When certain kinds of phosphors are exposed to radiation such as X-rays, α-rays, β-rays, γ-rays, cathode rays or ultraviolet rays, they store part of the energy of the radiation. Then, when the phosphor which has been exposed to the radiation is exposed to stimulating rays such as visible light, light is emitted by the phosphor in proportion to the amount of energy stored during exposure to the radiation. A phosphor exhibiting such properties is referred to as a stimulable phosphor. Also, a sheet provided with a layer of the stimulable phosphor is referred to as a stimulable phosphor sheet.

The laser beam L produced by a laser beam source 26 of the laser beam scanning section 12 is passed through a beam expander 28 which converts the laser beam L into a beam having a desired diameter. The laser beam L having the desired diameter is reflected and deflected by a rotating polygon mirror 30 which is rotated in the direction indicated by the arrow B and which serves as a light deflector. Instead of being constituted of the rotating polygon mirror 30, the light deflector may be constituted of a galvanometer mirror, a hologram scanner, an acousto-optic deflector (AOD) or the like.

The laser beam L which has been reflected and deflected by the rotating polygon mirror 30 passes through a scanning lens 32 which is positioned in the optical path of the laser beam L and which may be constituted of an fθ lens. The laser beam L then impinges upon a semi-transparent mirror 34 which is located in the optical path of the laser beam L and which extends in the main scanning direction. The semi-transparent mirror 34 reflects part of the laser beam L the amount of which part is required to scan the stimulable phosphor sheet S and which part serves as a scanning laser beam La. Also, the semi-transparent mirror 34 transmits the remaining part of the laser beam L which part serves as a synchronizing laser beam Lb. The synchronizing laser beam Lb impinges upon a grid 38. The scanning laser beam La which has been reflected by the semi-transparent mirror 34 is converged on the stimulable phosphor sheet S and scans it in the main scanning direction indicated by the arrow C.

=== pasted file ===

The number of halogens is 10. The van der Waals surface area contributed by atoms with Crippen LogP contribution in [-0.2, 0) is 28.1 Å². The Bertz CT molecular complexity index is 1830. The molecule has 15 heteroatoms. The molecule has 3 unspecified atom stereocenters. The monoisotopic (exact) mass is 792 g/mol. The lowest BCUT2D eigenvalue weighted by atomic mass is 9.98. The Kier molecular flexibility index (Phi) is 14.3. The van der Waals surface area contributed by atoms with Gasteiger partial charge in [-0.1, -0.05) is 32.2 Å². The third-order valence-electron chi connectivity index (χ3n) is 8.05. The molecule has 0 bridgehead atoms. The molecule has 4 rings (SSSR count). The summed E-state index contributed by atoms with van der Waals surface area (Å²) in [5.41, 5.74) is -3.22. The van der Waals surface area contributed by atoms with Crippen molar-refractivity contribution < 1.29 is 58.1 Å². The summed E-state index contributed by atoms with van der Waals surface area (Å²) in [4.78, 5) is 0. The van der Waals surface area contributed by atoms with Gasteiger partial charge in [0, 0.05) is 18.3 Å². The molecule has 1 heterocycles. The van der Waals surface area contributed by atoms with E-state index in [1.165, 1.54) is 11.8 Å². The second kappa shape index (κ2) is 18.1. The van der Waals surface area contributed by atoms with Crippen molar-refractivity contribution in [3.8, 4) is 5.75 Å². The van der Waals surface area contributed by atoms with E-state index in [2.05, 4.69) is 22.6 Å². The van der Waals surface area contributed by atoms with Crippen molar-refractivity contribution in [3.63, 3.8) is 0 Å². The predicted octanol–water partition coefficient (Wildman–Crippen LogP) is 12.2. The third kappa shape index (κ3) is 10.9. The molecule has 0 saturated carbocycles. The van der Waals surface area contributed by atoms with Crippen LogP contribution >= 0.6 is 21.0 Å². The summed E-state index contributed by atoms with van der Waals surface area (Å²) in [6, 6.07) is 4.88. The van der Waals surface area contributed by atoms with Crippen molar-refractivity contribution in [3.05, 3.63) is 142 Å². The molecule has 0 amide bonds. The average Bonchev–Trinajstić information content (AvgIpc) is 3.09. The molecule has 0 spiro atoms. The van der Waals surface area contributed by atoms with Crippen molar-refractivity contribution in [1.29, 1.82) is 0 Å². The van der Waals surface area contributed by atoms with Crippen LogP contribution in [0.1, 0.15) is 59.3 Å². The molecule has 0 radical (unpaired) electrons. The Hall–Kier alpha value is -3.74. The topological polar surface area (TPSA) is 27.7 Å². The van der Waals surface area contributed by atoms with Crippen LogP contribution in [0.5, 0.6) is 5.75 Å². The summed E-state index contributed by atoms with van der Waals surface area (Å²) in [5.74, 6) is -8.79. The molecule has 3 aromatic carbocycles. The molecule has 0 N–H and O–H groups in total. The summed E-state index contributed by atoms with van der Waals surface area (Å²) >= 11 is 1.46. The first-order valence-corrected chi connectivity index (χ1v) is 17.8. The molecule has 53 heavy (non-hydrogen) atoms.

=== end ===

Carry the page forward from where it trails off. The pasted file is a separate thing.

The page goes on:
The image read-out section 14 comprises a long photomultiplier 36 which serves as a photoelectric conversion means, and a light guide member 36 for guiding light, which is emitted by the stimulable phosphor sheet S when the stimulable phosphor sheet S is exposed to the scanning laser beam La, to the light receiving face of the long photomultiplier 36. The amount of the emitted light is proportional to the amount of energy stored on the stimulable phosphor sheet S during exposure to radiation. The long photomultiplier 36 extends along the main scanning direction.

The light input face of the light guide member 37 is positioned close to the stimulable phosphor sheet S and extends along the main scanning direction indicated by the arrow C. The photomultiplier 36 photoelectrically converts the amount of light emitted by the stimulable phosphor sheet S into an image signal, and the image signal is fed to the image signal input terminal of the A/D converter 18.

The synchronizing signal generating section 16 comprises the grid 38 which extends in the direction along which the synchronizing laser beam Lb scans, a cylindrical light guide member 40 which is positioned on the rear side of the grid 38, and light sensors 42a and 42b which are provided at both ends of the light guide member 40 in order to detect the amount of the synchronizing laser beam Lb which has passed through the grid 38. The synchronizing signal generating section 16 also comprises a starting point detection signal and synchronizing signal generator 44 which generates a starting point detection signal, which serves as a starting point synchronizing signal, and a synchronizing signal, which represents the position at which the scanning laser beam La is scanning, from a grid signal Sg generated by the light sensors 42a and 42b.